Have you ever wondered that – Does grass grow in the winter in Florida?
Winter, as you may be aware, is the coldest season of the year. Plants, especially grass, have a harder time growing in these conditions. How is winter in Florida?
Winters in Florida are among the mildest in the continental United States. The days are usually sunny and mild, with the nights being slightly cooler. Residents can wear short-sleeved shirts all year, however, light coats, and sweaters are required during winter nights.
If you’ve read this far, you probably already know that winter in Florida has favorable weather conditions for grass growth. So how will grass grow in Florida when winter arrives?
Does grass grow in the winter in Florida?
In winter, all plants go into hibernation, so growth slows down. During the growing season, you may need to mow your lawn weekly, but during the winter you may only need to mow every two to three weeks or even less, depending on the type of grass.
However, winter in Florida has a temperature ranging from 60 – 86 degrees Fahrenheit, this is a very good temperature for all types of grass.
Some common grasses in Florida:
- St. Augustine (Stenotaphrum secundatum) is the most common weed in Florida. It is supposed to be native to the Mediterranean and Gulf of Mexico coastlines. The grass is salt-tolerant and stands up to the state’s hot and humid climate with ease.
- Bahiagrass (Paspalum notatum) is a low-maintenance turfgrass that was once only found in pastures but is now widely used in lawns. The grass thrives in acidic soils and can withstand droughts, as well as infertile sandy soils like those found in Florida.
How to grow grass in the winter in Florida?
1. How often to mow
In winter in Florida, the temperature is not too low, so it does not affect the growth of grass much. However, in winter, grass will grow more slowly than in summer. Therefore, you should maintain mowing the lawn with a frequency of once a week.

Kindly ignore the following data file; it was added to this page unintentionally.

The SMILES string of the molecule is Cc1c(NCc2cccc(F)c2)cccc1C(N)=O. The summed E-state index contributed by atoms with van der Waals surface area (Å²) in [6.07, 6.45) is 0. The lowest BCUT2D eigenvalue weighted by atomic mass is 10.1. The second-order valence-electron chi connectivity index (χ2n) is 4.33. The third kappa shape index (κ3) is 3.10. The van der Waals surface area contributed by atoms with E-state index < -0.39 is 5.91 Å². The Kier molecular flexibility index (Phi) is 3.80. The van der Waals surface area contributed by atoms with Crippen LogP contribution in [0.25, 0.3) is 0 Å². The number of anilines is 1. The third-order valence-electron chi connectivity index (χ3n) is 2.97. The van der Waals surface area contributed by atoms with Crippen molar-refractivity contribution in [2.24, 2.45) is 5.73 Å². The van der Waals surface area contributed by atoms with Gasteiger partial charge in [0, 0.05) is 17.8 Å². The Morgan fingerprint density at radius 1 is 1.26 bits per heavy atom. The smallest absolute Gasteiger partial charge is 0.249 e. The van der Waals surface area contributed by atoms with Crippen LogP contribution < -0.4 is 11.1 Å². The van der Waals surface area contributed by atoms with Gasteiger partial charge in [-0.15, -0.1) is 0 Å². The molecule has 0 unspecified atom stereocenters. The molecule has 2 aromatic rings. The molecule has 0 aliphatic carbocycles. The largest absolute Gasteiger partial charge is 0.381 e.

2. When to water
Water is the most important factor affecting grass growth. In winter, transpiration is limited when temperatures are low. So you’ll only have to water every two to three weeks.
3. How to Fertilize
Another key part of maintaining a beautiful and healthy Florida lawn is proper fertilizer. It’s usually a good idea to get a soil test first so you can figure out what nutrients your grass needs to be lush and green.
According to the University of Florida, you should apply no more than 1 pound of nitrogen every application, regardless of your turfgrass type.
Always follow the manufacturer’s instructions, as more isn’t always better and can expose your turfgrass to insect and disease concerns.
Common lawn pests seen in Florida
There are a few insects that live in Florida turfs, some of which are beneficial and do no harm, and just a few of which require immediate identification and treatment.
The easiest way to keep your lawn pest-free is to keep it well maintained. This includes mowing, irrigating, and fertilizing the lawn properly. A healthy lawn is better able to defend itself against pests.
Some of the more common lawn pests include:
- Chinch Bugs: Biggest insect pest to St. Augustinegrass. The black insects are about 3/16 inches long and feature white wing patches. The insects live in the thatch, and the grass’s juices finally destroy it. Brown spots appear as a result of the damage.
- White Grubs: Immature scarab beetles that feed on the roots of the turfgrass, causing it to weaken, brown, and die. The turf in the affected areas is soft and spongy.
- Fire Ants: Fire ants are imported from South America and form mounds in the grass to bring soil to the surface. They sting in an unpleasant way.
- Fall Armyworms, Cutworms, and Grass Loopers: Caterpillars hatch from moth eggs laid in the turf and consume the grass blades. Circular dead spots or depressions appear as a result of the damage. The brown to green caterpillars have striped sides.
- Mole Crickets: Adults are around 1.5 inches long, brown in color, and have long front legs for digging. The insects dig underground tunnels up to 20 feet long, feasting on grass roots and blades, leaving bare patches behind.
Grass growth is often stunted during the winter. This is not the case with grass cultivated in Florida, which has a hot and humid climate all year and a low temperature of about 60 degrees Fahrenheit. To have a green garden all year in Florida, choose grass that is acceptable for the weather conditions and your abilities to care for it.